Analysis of experimental hut bioassays

Analysis of hut bioassays was similar to that described for laboratory bioassays. For wall assays, separate models were fitted for each hut. For ceiling assays, data from huts treated with the same insecticide (but with different wall materials) were combined. There was little evidence of a departure from a linear decrease in the log odds of mortality over time for either the wall or ceiling assays, so a linear term in time was specified as the only predictor in all models.

Analysis of experimental hut trial

The number of mosquitoes collected from the two closed verandahs was multiplied by two to adjust for the unrecorded escapes through the two open verandahs which were left unscreened to allow routes for entry of wild mosquitoes via the gaps under the eaves [9, 24]. The data were analysed to show the effect of each treatment in terms of:

Overall mortality = Total proportion of mosquitoes dead on the morning of collection, plus delayed mortality after holding for a total of 24 hours;

Blood feeding inhibition = Percentage of blood-fed mosquitoes from a treated hut relative to percentage from the unsprayed negative control;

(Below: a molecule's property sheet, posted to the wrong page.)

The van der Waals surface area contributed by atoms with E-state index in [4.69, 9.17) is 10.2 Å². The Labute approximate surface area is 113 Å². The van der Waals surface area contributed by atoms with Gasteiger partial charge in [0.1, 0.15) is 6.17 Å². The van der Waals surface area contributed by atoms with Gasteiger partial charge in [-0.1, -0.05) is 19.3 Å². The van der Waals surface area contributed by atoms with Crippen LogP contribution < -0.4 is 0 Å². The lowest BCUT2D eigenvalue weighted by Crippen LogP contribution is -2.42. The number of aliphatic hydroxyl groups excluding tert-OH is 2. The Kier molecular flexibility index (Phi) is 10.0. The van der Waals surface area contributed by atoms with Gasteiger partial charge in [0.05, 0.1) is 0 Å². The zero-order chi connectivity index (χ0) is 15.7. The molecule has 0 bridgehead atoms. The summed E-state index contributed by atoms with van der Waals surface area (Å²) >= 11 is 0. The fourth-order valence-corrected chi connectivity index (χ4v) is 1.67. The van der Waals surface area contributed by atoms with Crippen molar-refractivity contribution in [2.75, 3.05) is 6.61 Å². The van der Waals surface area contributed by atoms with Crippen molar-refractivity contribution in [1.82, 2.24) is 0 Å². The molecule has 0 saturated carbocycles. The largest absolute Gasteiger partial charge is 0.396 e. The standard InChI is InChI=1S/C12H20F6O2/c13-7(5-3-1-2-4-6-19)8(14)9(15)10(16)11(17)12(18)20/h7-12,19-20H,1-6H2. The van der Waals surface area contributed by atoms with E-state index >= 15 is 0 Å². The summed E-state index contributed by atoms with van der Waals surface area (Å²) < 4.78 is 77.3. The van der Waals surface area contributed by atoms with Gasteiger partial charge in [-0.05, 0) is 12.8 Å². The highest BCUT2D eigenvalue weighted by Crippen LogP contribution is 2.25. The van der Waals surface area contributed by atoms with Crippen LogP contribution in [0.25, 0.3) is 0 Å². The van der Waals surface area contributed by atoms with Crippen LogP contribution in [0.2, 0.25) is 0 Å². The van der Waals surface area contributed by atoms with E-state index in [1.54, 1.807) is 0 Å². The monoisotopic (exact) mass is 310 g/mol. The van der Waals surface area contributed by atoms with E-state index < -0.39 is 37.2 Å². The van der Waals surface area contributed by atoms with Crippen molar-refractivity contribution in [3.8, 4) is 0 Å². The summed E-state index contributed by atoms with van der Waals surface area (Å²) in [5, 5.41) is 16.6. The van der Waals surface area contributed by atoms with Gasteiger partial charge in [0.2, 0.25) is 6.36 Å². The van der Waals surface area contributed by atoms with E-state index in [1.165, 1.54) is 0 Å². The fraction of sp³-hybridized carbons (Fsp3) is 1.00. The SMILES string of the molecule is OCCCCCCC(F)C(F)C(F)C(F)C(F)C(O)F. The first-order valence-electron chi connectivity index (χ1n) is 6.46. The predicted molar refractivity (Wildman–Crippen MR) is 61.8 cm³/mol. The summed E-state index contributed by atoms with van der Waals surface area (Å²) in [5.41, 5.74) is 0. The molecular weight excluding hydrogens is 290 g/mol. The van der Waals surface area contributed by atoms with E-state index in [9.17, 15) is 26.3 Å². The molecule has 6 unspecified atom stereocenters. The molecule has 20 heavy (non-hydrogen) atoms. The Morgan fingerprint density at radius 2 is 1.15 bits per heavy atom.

Mortality-feeding index = The null hypothesis was that mortality and blood-feeding are independent so that mosquitoes surviving or killed by the treatment have an equal probability of having fed or not. Deviation from the null hypothesis shows whether there is association between feeding and mortality and may indicate the sequence of events experienced by individual mosquitoes after entering in the hut. The mortality-feeding index is calculated as follows:

Mortality feeding index = total blood fed dead / total blood fed total unfed dead / total unfed Interpretation of mortality feeding index 0 = equal chance of unfed and blood fed mosquitoes being killed 0 to 1 = deviation towards unfed mosquitoes being killed 0 to 1 = deviation towards blood fed mosquitoes being killed